1. Sealing of the tiles too quickly after laying entraps moisture. This moisture will generally migrate to the centre of the tiles which is drier than the edges, carrying impurities causing staining.
2. Sealing of the grout and tile before the grout has dried out sufficiently will result in the moisture migrating into the tile, carrying impurities as it cannot evaporate, causing staining.
Can one apply a repellent over a sealer?
The general rule is no. In extreme circumstances professional contractors apply repellents over sealers to boost the oil and or water repelling properties of the sealer. This is done where the surface is too porous for a repellent only and a combination of the two products properties are required.
Can one apply a sealer over a repellent?
In most cases the tile surface should be well scrubbed two to three times with a product like Stoneshield Wax-Off™ which should remove sufficient product from the surface to allow a sealer to adhere. In most cases only solvent based sealer can be used to re-seal.
Should one pre-seal porous tiles before laying?
1. Pre-sealing should only be done if the tiles are of such a nature that grout staining is probable. Examples are unfilled travertine, porous terracotta & cement tiles that cannot be acid washed.
2. Pre-sealing should be done when the tiles are acid sensitive and grout removal with an acid based cleaner is not possible. Examples are polished limestone, marble and travertine as well as cement tiles and polished terrazzo.
3. Pre-sealing should be done in the case of wall tiling where cleaning with an acid based cleaner may not be possible. Examples are where carpets, wood or marble floors are already installed.
4. Pre-sealing should be done for wall cladding where access may be difficult and costly later and where the stone will most likely not require cleaning after installation.
Why can’t one use any cleaner on a sealed surface?
Most sealers will be affected by strong acid and alkaline cleaners over extended periods. To prolong the life of the sealer a neutral detergent specifically formulated for everyday cleaning should be used. Use Stoneshield’s range of Pure-Nature™ cleaners.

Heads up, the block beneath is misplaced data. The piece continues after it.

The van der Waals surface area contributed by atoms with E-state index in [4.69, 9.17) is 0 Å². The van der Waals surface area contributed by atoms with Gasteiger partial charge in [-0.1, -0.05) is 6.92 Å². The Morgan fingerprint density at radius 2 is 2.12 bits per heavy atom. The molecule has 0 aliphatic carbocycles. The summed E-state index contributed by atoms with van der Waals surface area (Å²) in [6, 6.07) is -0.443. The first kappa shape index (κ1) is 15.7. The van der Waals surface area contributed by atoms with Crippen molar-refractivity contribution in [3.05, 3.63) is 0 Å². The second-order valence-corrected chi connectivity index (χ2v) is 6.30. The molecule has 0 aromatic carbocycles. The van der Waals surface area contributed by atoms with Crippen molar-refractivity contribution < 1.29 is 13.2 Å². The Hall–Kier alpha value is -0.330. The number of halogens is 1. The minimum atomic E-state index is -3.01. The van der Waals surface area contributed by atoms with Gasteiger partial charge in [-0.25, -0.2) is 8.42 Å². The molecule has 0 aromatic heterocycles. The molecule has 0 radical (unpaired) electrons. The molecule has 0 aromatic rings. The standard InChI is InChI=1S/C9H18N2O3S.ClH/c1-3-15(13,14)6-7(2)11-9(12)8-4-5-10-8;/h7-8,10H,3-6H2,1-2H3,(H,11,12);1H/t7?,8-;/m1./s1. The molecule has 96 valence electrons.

Why should you neutralize after acid washing prior to sealing?
All sealers require surfaces that are neutral in PH. Most sealers will be affected by acidic surfaces. Any acid left active will cause the tile surface to become acidic which intern will affect the drying and curing of the sealer, possibly leading to sealer failure.
How does one remove the factory applied wax from porcelain tiles?
Most porcelain tiles have a factory applied wax which will need removing prior to sealing. Use Stoneshield X-treme-Clean™ or Stoneshield Wax-off™ to remove the wax coating prior to sealing.
Should one seal an industrial concrete floors?
Industrial concrete floors are prone to dusting and staining. Concrete floors whether industrial, commercial or domestic should be sealed to prevent dusting, staining and wear & tear (Stoneshield Industrial Concrete Sealer, Stoneshield Premium-Plus™, Stoneshield Concrete Densifier – Lithium). All these sealer have different characteristics and provide different results.
What are the best sealers for oxided concrete screeds?
Oxided cement or concrete screeds exhibit the same characteristics as concrete floors and will require sealing to prevent dusting, staining and wear & tear. Because oxided cement screeds are mostly used commercially and residentially they tend to be installed for aesthetic purposes. For this reason alone sealing is required to maintain the initial required aesthetic. Here only UV stable, non-yellowing sealers are suitable (Stoneshield Premium-Plus™, Stoneshield Cement-Sealer™